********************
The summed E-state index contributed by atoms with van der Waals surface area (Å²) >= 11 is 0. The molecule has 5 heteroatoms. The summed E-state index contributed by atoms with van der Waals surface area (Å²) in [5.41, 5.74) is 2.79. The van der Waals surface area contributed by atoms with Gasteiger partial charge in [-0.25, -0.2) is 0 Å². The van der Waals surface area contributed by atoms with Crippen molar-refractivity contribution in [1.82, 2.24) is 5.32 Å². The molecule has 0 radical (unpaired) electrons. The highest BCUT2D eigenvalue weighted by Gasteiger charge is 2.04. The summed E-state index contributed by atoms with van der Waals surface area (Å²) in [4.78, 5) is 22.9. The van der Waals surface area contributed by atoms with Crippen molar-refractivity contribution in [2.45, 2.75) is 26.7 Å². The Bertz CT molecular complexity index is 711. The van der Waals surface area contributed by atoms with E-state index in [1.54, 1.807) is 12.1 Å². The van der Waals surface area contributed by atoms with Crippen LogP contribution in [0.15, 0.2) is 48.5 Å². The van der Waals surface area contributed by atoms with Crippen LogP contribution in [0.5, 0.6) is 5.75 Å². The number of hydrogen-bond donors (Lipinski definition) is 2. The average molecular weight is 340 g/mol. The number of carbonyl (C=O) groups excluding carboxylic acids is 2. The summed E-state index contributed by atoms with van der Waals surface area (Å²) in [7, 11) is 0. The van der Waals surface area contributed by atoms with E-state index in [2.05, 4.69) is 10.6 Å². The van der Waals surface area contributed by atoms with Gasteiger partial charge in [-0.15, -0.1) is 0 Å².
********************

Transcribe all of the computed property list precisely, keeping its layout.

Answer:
The summed E-state index contributed by atoms with van der Waals surface area (Å²) >= 11 is 0. The molecule has 5 heteroatoms. The summed E-state index contributed by atoms with van der Waals surface area (Å²) in [5.41, 5.74) is 2.79. The van der Waals surface area contributed by atoms with Gasteiger partial charge in [-0.25, -0.2) is 0 Å². The van der Waals surface area contributed by atoms with Crippen molar-refractivity contribution in [1.82, 2.24) is 5.32 Å². The molecule has 0 radical (unpaired) electrons. The highest BCUT2D eigenvalue weighted by Gasteiger charge is 2.04. The summed E-state index contributed by atoms with van der Waals surface area (Å²) in [4.78, 5) is 22.9. The van der Waals surface area contributed by atoms with Crippen molar-refractivity contribution in [2.45, 2.75) is 26.7 Å². The Bertz CT molecular complexity index is 711. The van der Waals surface area contributed by atoms with E-state index in [1.54, 1.807) is 12.1 Å². The van der Waals surface area contributed by atoms with Crippen LogP contribution in [0.15, 0.2) is 48.5 Å². The van der Waals surface area contributed by atoms with Crippen LogP contribution in [0.5, 0.6) is 5.75 Å². The number of hydrogen-bond donors (Lipinski definition) is 2. The average molecular weight is 340 g/mol. The number of carbonyl (C=O) groups excluding carboxylic acids is 2. The summed E-state index contributed by atoms with van der Waals surface area (Å²) in [7, 11) is 0. The van der Waals surface area contributed by atoms with E-state index in [2.05, 4.69) is 10.6 Å². The van der Waals surface area contributed by atoms with Gasteiger partial charge in [-0.15, -0.1) is 0 Å².